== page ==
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Choose your alt text before choosing the image


September 10, 2013 - Posted in blog Posted by:

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Estimated reading time: 2 minutes

Having recently returned from UXCambridge one simple throwaway comment in an accessibility talk really got me thinking.

Whitney Quesenbery was giving a talk on assistive technologies. Towards the end, while she was covering off some basic requirements for displaying images in an accessible way (how the alt text for images should describe the image and how it relates to the context in which it is presented) she made a more-or-less throwaway comment:

Choose your alt text before choosing the image

Well, now that just makes so much sense. Like the best advice it fits into the ‘why didn’t I think of that?’ category, but also encourages you to rethink how you’ve been doing things.

Anyone working in the web environment will already know that you should only include images that are relevant and that all images need to have sensible alt text. This isn’t new information. But thinking of the alternative content the other way around was a new one for me, and I’m a bit embarrassed that I haven’t been thinking like that up until now.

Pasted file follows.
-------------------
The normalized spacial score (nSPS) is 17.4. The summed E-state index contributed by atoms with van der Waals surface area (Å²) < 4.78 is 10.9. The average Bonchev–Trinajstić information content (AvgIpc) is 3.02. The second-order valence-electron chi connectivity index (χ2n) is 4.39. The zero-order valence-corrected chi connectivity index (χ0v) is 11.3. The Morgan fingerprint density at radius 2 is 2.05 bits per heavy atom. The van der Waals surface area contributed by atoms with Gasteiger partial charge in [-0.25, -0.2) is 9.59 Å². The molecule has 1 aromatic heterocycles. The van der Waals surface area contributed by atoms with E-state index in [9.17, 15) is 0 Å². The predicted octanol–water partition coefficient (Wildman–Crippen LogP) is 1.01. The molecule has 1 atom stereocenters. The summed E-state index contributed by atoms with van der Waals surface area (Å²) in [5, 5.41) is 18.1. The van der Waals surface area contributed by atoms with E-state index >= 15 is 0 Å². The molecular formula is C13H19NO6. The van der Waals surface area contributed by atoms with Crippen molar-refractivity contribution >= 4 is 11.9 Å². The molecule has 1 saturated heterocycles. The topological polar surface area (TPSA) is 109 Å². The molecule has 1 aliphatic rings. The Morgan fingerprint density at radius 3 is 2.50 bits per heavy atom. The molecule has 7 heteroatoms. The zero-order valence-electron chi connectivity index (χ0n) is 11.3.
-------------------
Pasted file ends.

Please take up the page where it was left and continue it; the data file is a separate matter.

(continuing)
What makes that such great advice is that it’s not just accessibility good-practice but general content good practice.

Why? Because it forces you to actually think of the content and not the decoration.

If you want to display an image in a post, then why do you want to include an image? What are you trying to say? Why is an image important? It’s pretty simple really; if you can’t decide what you want the image to be saying then just don’t use one.

Like most accessibility practices, making something accessible generally results in making it usable at the same time. Deciding what the alt text is going to be before choosing an image to match that description is just another demonstration of this.

Content should come first – and that includes the content descriptions – alt text is content for people using certain assistive technologies.

If anyone sees a specification come off my desk that includes image placeholders with the word ‘image’ against it then you have my permission to throw something at me.

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